Man Sentenced to Life for Death of Va. College Student

A Fredericksburg, Virginia, man will spend the rest of his life in prison for the abduction and strangulation of a University of Mary Washington student.

On Tuesday, a judge upheld a jury's recommendation that Steven Briel be sentenced to life in prison with an additional 11 years.

Grace Mann, 20, was killed April 17, 2015, at the home she shared with Briel and two other roommates.

Mann's family thanked police and prosecutors.

"I haven't been able to order Grace's headstone, which I should've done a while ago, because I haven't felt we're done," said her mother, Melissa Mann.

"I am not an attorney. I am just a heartbroken person who wants their baby back desperately," she continued tearfully. "After we're gone, the only thing that will speak for us is the sentence."

For the first time, Briel stood up and spoke in court.

"Forgive me," he said. "And please forgive me, Grace. I have nothing to say in my own defense ... and Grace deserves better than that. It's my fault. I'm a coward. Forgive me."

During Briel's trial, Mann's female housemates said Briel behaved strangely just before they came home. One of the women said she received a text message from Briel asking when she and another roommate would be home. He allegedly wrote, "I was in [victim's roommate]'s room and I made a mess."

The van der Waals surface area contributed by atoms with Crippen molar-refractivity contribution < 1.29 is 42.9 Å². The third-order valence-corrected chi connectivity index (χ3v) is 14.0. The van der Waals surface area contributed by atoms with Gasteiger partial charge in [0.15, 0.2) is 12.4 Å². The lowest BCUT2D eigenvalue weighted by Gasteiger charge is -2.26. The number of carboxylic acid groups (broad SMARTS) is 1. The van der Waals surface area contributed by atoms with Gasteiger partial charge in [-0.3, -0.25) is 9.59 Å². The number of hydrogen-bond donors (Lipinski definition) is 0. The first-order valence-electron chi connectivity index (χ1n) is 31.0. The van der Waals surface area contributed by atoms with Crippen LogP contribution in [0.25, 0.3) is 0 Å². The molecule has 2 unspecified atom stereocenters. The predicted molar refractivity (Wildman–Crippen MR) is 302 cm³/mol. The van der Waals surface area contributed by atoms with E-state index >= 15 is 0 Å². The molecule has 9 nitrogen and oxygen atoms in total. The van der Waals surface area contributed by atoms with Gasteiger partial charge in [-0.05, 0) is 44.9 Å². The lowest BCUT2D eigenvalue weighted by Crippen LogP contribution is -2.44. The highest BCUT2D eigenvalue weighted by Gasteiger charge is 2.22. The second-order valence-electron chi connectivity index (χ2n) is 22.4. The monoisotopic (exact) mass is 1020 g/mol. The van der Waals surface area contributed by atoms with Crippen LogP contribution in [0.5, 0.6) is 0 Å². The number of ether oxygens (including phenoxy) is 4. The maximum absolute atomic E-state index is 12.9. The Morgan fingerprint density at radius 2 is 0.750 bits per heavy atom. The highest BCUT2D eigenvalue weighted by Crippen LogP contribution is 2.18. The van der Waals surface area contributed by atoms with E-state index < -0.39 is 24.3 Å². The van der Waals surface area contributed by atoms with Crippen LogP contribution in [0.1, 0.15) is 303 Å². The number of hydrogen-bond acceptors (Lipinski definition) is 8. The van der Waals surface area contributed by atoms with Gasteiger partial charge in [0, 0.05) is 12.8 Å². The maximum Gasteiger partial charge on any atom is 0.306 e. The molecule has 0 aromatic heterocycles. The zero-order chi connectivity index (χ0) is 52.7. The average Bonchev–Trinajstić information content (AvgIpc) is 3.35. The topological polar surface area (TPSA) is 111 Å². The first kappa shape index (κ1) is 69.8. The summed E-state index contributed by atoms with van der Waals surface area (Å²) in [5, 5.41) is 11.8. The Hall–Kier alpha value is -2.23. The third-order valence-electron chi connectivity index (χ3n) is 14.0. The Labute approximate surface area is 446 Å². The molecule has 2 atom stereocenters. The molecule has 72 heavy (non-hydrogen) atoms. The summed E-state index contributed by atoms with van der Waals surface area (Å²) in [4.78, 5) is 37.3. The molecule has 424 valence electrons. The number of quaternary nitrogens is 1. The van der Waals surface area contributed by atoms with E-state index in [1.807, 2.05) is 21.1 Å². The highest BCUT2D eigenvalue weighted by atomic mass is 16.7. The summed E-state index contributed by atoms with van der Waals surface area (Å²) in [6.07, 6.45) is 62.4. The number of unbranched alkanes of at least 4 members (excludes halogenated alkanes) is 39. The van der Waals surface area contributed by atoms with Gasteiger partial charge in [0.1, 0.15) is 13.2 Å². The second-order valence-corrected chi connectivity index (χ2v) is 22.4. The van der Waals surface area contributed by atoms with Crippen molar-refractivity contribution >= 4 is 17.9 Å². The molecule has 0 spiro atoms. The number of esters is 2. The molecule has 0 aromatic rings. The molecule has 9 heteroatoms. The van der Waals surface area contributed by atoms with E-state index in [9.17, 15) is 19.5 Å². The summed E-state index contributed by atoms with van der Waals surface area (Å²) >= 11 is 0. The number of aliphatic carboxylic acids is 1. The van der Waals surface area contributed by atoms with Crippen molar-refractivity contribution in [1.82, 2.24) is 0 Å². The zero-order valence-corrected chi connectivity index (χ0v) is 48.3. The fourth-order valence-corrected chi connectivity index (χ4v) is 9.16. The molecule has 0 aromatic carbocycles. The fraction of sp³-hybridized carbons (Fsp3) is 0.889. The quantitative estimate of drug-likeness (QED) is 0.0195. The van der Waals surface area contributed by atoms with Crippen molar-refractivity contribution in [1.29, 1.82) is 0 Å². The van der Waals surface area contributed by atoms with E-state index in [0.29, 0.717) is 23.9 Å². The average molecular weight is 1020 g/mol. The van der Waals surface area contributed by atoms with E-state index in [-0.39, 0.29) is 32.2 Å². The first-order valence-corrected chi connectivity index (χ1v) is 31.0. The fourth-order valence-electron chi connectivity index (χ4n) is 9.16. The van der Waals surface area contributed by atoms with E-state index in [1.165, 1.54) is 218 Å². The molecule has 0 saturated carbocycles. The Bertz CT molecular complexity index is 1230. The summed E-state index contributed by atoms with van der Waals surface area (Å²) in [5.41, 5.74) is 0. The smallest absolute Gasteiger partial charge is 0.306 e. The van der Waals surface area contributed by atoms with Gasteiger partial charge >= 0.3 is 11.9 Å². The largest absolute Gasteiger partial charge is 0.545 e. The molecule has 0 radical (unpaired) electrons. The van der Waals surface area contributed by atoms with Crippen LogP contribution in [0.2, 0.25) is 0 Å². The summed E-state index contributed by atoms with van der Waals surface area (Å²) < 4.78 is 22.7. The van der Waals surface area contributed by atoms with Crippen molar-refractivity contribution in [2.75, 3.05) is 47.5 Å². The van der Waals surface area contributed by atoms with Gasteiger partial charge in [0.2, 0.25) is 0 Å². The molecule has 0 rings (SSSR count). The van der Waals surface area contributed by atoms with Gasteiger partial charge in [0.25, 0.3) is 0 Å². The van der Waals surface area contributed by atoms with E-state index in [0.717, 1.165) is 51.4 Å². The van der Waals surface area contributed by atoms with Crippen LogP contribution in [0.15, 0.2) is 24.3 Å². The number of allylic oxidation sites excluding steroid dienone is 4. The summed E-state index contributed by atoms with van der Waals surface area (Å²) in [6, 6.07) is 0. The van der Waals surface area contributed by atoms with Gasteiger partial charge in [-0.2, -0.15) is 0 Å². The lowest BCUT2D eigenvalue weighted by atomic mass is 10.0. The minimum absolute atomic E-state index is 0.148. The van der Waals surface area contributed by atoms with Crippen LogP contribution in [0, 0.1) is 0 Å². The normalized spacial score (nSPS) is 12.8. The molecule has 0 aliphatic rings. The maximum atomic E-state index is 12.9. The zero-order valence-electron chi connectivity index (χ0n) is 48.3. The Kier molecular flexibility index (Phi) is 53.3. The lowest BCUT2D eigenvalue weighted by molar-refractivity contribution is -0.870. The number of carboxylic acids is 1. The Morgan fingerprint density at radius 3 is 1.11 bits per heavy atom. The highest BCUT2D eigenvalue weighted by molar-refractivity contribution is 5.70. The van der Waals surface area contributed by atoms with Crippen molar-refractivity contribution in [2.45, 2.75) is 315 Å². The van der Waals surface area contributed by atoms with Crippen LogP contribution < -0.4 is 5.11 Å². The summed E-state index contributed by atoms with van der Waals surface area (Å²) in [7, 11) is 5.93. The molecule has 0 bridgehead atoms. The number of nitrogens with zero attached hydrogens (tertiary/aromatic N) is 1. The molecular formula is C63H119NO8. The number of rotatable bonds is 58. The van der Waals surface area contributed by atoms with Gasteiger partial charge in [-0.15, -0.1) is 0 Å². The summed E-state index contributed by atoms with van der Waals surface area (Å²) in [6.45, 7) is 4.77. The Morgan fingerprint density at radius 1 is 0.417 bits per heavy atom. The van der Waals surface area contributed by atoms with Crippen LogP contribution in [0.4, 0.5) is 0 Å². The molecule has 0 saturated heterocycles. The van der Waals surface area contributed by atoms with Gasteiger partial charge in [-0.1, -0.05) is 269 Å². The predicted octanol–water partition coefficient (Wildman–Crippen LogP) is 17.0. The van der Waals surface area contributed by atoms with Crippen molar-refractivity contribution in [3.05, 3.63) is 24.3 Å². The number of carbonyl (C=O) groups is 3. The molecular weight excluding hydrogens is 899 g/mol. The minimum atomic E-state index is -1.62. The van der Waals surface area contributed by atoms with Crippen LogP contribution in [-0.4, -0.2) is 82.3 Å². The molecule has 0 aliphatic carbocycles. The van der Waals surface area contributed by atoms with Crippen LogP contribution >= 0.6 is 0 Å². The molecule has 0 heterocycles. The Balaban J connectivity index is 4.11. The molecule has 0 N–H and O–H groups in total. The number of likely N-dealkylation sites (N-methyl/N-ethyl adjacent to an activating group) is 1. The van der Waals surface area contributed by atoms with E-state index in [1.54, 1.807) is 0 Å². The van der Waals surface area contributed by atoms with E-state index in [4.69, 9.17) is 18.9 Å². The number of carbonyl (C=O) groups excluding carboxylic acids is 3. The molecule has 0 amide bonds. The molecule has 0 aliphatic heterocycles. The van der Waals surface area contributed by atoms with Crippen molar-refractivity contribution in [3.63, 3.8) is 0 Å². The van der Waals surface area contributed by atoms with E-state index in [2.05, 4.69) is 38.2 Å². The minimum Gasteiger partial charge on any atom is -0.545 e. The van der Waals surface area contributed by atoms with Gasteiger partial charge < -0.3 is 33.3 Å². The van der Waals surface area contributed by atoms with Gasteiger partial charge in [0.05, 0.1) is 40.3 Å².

When the women arrived at the home, they found the door to that bedroom closed. The two knocked, and a sweaty, fast-talking Briel emerged.

The women then described finding Mann's body under a purple comforter; a plastic grocery bag was over her head, and several were stuffed into her mouth.

Testifying for the first time Tuesday, Briel's older sister Lauren said the family was in disbelief. They stood by the failed insanity defense, saying Briel suffers from paranoid schizophrenia.

"We were hopeful that he would wind up in a mental institution, a mental hospital," his defense attorney Mark Gardner said. "I remain hopeful that he will.”

He said his client has always been remorseful and struggled to understand why it happened.

Briel's father also told the judge his son is mentally ill.

"In his reality, he was somehow fighting for his life," he said.

But the prosecution pointed to jailhouse phone calls beween Briel and his parents in which he seemed normal.

Briel’s attorney requested transcripts, suggesting they may appeal the case. Briel's defense and family say that would not be to release him but to get him proper treatment.

The prosecution said they hope “public safety” is taken into consideration.

Mann was a well-known activist on campus and helped lead a group known as Feminists United. The exact motive in the case remains unclear, but many have tried to link Mann's killing to her involvement in the group.

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